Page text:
Friday, May 17, 2013

Poppy robe- finished

Overall I'm very pleased with the way poppy robe came out.  I like the simple shapes of the sleeves,  the asymmetrical wrap of the neckline, and the combination of large and small prints which contrast botanical and geometric patterns. I also like the optical effect of the big loopy lines and solid shapes of the poppies with the fast, flickery movement of the diamonds.

For the lapel,  I used red cotton batik with a design that reminds me of peacocks.

It's designed like a classic wrap dress with two attached belts at each of the front panels

and a side slit under the arm.

I decided on a cotton tartan weave for the belts, a leftover from one of my sister's projects that reminds me of her, and of our shared love of sewing.  In terms of the patterns, I like the contrast of the woven grid with the printed diamonds.  

One nice thing about the wrap-dress design is that it  holds the panels in place without an interior tie or button, which creates a neater fit than a basic belted robe,

and makes it feel a little more like a "dressing gown" , 
like this one that I like so much from Horrockses.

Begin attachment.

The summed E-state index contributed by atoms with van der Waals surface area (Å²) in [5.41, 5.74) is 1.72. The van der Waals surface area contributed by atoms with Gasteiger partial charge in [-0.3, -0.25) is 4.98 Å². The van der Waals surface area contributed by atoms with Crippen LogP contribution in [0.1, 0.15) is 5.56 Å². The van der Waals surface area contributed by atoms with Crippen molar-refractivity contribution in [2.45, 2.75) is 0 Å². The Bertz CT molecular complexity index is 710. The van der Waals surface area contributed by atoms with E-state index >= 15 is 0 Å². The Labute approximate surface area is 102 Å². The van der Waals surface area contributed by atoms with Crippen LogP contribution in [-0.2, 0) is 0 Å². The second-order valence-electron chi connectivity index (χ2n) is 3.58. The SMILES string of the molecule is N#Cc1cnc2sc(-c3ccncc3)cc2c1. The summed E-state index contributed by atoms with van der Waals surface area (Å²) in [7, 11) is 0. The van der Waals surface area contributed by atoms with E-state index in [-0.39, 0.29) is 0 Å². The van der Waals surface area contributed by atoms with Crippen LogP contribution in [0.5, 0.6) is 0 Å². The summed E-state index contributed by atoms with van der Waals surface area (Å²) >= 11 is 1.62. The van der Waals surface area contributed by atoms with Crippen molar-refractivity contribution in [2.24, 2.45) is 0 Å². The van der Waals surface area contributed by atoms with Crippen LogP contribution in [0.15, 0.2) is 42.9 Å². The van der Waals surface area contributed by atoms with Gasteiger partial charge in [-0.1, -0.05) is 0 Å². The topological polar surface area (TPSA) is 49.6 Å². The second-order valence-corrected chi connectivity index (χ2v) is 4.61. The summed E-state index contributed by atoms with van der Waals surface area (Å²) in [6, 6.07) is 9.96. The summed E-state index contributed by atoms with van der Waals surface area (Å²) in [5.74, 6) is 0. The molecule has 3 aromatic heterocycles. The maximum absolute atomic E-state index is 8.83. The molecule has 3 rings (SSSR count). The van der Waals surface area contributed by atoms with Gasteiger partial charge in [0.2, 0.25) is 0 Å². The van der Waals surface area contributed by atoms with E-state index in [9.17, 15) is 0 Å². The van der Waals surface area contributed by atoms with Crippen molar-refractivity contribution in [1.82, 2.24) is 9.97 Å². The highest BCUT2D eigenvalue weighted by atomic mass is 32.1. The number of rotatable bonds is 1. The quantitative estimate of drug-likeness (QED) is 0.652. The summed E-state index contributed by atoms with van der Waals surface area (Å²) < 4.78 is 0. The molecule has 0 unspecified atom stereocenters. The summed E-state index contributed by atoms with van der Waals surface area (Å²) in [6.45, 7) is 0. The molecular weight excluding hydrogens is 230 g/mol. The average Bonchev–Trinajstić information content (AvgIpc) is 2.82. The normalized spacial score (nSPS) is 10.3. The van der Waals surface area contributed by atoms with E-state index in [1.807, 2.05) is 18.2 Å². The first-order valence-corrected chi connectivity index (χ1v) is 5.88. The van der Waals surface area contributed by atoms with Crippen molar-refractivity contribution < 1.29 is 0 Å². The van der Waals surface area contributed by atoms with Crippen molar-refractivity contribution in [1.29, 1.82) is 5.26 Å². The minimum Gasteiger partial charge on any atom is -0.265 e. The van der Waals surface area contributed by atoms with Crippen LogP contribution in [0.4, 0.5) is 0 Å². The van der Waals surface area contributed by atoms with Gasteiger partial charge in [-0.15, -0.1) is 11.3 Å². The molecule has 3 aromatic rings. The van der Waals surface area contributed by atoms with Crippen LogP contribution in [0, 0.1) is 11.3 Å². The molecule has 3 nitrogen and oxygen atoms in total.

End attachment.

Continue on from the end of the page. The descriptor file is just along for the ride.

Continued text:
I really love that there are poppies running crazy all over me.

The double wrap design also allays my fear of degenerating into a version of Eric Stoltz's character in Pulp Fiction.

Given my background in architecture, 

it's no surprise that I approach sewing as series of small construction projects made up of parts, pieces, and attachments. I like to consider details, such as the placement of the rectangular top stitching (above) where the belt attaches to the panel . This looks like no big deal, and in a way it's not, but the offset stitching is strategically placed to avoid creating bulk.

That idea worked out well, but others, such as using the selvage for the, hem didn't.

The thought here was to expose the copyright and design credits along the bottom of the robe, but it came out too long; the first time I headed up the stairs I nearly broke my neck, so I'm afraid the hem will have to come up at least a couple of inches.

Time to wrap this project up. 

The pattern, which is made of pieces of old cotton sheets, is full of revision notes for next time,

and there are notes to organize from my sketchbook.  

Sunday, May 5, 2013


                               I'm well into sewing the Poppy Robe , and as I was cleaning up the scrap fabric, I was so taken with the eccentric curves and shapes-- what are essentially the negatives of the pattern pieces-- that I put them on the floor on a piece of black fabric, took a pic, uploaded it, and used the crop tool in Photoshop to create these smaller compositions.  This is a great way to learn about not only what I do and don't like, but to take the time to ask myself why  I'm drawn to some compositions and not to others.

This long skinny arched piece is an example of the kind of leftover shape that comes from trying to save on material by putting pieces as close together as possible. It's also the kind of shape I would never think to cut out, which is why I find these so interesting.